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Neoadjuvant radiotherapy improves overall survival for T3/4N+M0 rectal cancer patients: a population-based study of 20300 patients

Abstract

Background

Neoadjuvant radiotherapy (RT) has been shown to improve local control; however, whether it can improve overall survival (OS) in locally advanced rectal cancer (LARC) patients remains controversial. We therefore aimed to examine the benefits of surgery alone, neoadjuvant radiotherapy (RT), adjuvant RT, and surgery plus chemotherapy in stage II (T3/4N0M0) and III (any T and N + M0) on the OS of rectal cancer patients.

Methods

Date from the Surveillance, Epidemiology, and End Results (SEER) database diagnosed between 2004 and 2016 were used. Kaplan-Meier analyses were used to compare patient prognoses across different treatment modalities. Cox hazard regression analysis were used to identify independent predictors of OS.

Results

For stage T3/4N0M0 patients, neoadjuvant RT, adjuvant RT, and surgery plus chemotherapy resulted in similar OS (all p > 0.05; mean survival, 115.89 months (M), 111.97 M, and 117.22 M, respectively), with better OS observed in these patients than in patients who underwent surgery alone (all p < 0.001, mean survival, 88.96 M). For stage T1/2N + M0 patients, neoadjuvant RT, adjuvant RT, and surgery plus chemotherapy resulted in similar OS (all p > 0.05; mean survival, 121.50 M, 124.25 M, and 121.20 M, respectively), with better OS observed in these patients than in patients who underwent surgery alone (all p < 0.001, mean survival 83.81 M). For stage T3/4N + M0 patients, neoadjuvant RT (HR = 0.436; 95% CI, 0.396~0.478; p < 0.001) resulted in significantly longer OS than adjuvant RT and surgery plus chemotherapy (mean survival, 104.47 M, 93.94 M, and 93.62 M, respectively), with better OS observed in these patients than in patients who underwent surgery alone (all p < 0.001, mean survival 54.87 M). Older age (> 60 years), black race, unmarried status, high tumour grade, and tumour size > 5 cm were all associated with a poor prognosis (all p < 0.05).

Conclusions

Neoadjuvant RT, adjuvant RT, and surgery plus chemotherapy results in better OS than surgery alone in LARC patients. Neoadjuvant RT has the potential to be highly recommended over adjuvant RT and surgery plus chemotherapy for T3/4N + M0 patients; however, it showed no OS advantage over adjuvant RT or surgery plus chemotherapy for T3/4N0M0 and T1/2N + M0 patients.

Background

Colorectal cancer (CRC) is the third most commonly diagnosed cancer among both men and women in the United States, and one-third of CRC cases are rectal in origin [1]. Due to the close proximity of the rectum to pelvic structures and organs, the absence of a serous membrane surrounding the rectum, and the restriction of the surgical view and access by the pelvic cavity, the locoregional recurrence (LRR) rate in rectal cancer is relatively high after surgery alone [2]. As previously, without adjuvant therapy, the locoregional recurrence (LRR) rate of stage II (T3 or T4 and N0) and III (N+) rectal cancer was 15 to 65% [3].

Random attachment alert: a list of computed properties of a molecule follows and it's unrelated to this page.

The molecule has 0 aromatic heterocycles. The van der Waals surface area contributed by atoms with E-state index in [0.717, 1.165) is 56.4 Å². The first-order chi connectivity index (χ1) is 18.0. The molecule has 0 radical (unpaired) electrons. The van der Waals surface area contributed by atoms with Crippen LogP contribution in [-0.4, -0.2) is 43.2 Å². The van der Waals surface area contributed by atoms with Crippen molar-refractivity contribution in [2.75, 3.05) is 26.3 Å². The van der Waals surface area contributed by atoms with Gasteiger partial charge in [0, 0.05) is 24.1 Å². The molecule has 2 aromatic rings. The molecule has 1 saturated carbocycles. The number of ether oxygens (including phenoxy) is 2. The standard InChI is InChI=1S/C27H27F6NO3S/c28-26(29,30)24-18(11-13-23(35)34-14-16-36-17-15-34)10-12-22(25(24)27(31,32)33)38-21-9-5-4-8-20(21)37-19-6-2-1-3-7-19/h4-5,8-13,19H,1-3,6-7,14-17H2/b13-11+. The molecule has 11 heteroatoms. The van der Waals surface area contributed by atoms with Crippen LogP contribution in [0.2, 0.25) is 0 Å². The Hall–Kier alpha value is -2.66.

To improve local control after conventional surgery, radiotherapy (RT) has been utilized. In the 1980s and 1990s, several randomized controlled trials (RCTs) showed that preoperative or postoperative RT could reduce the LRR rate and improve the overall survival (OS) rate, laying the foundation for the comprehensive treatment mode of surgery combined with RT instead of surgery alone [4,5,6,7,8]. However, at the time of these studies, the concept of total mesorectal excision (TME) for rectal cancer was not widely accepted, so neoadjuvant RT not only reduced LRR rate but also improved the OS rate. The modern era of rectal cancer surgery started with the introduction of TME by Heald and Ryall in 1986 [9, 10]. In the era of TME, a Dutch trial from the Netherlands reported that TME combined with RT reduced LRR without increasing OS compared to TME alone, after a median follow-up of 12 years [11]. Therefore, although most trials have shown consistent benefits in the risk of local relapse in stage II and III rectal cancer, controversy still exists regarding the OS benefit of TME combined with RT.

In addition, several studies have compared the preoperative administration of RT (neoadjuvant RT) versus the postoperative administration of RT (adjuvant RT) for stage II and III rectal cancer. A prospective randomized trial from the German Rectal Cancer Study Group (the CAO/ARO/AIO-94 trial) compared preoperative versus postoperative chemoradiotherapy (CRT) for the treatment of clinical stage II and III rectal cancer, and showed that preoperative RT was associated with a significant reduction in local recurrence and treatment-associated toxicity; however, OS was similar in the two groups [12]. Consequently, the National Cancer Comprehensive Network (NCCN) guidelines have adopted preoperative CRT as the standard of care for stage II–III rectal cancer [3]. However, whether preoperative CRT is superior to postoperative CRT for OS remains unclear. Meanwhile, several pilot studies suggested that preoperative chemotherapy combined with TME instead of preoperative CRT plus TME because surgery combined with RT did not show any benefits in terms of OS and elicitedseveral adverse side effects related to RT [13, 14].

Because of conflicting survival data and the lack of population level data, we sought to examine the following using the Surveillance, Epidemiology, and End Results (SEER) Program of the National Cancer Institute: 1) patient demographics, and general clinical characteristics of stage II and III rectal cancer; and 2) OS of surgery alone, neoadjuvant RT, adjuvant RT, and surgery plus chemotherapy for stage II and III rectal cancer patients. Although, the treatment details (i.e., surgical margins, radiation dose, chemotherapy regimen and chemotherapy sequence) and some clinical information (distance from the anal verge, tumour markers and lateral lymph nodes) are not recorded in the SEER database, this database covers a sampling of approximately 26% of the United States (US) population, which is considered representative of the US patients in terms of its demographic composition, cancer incidence and mortality.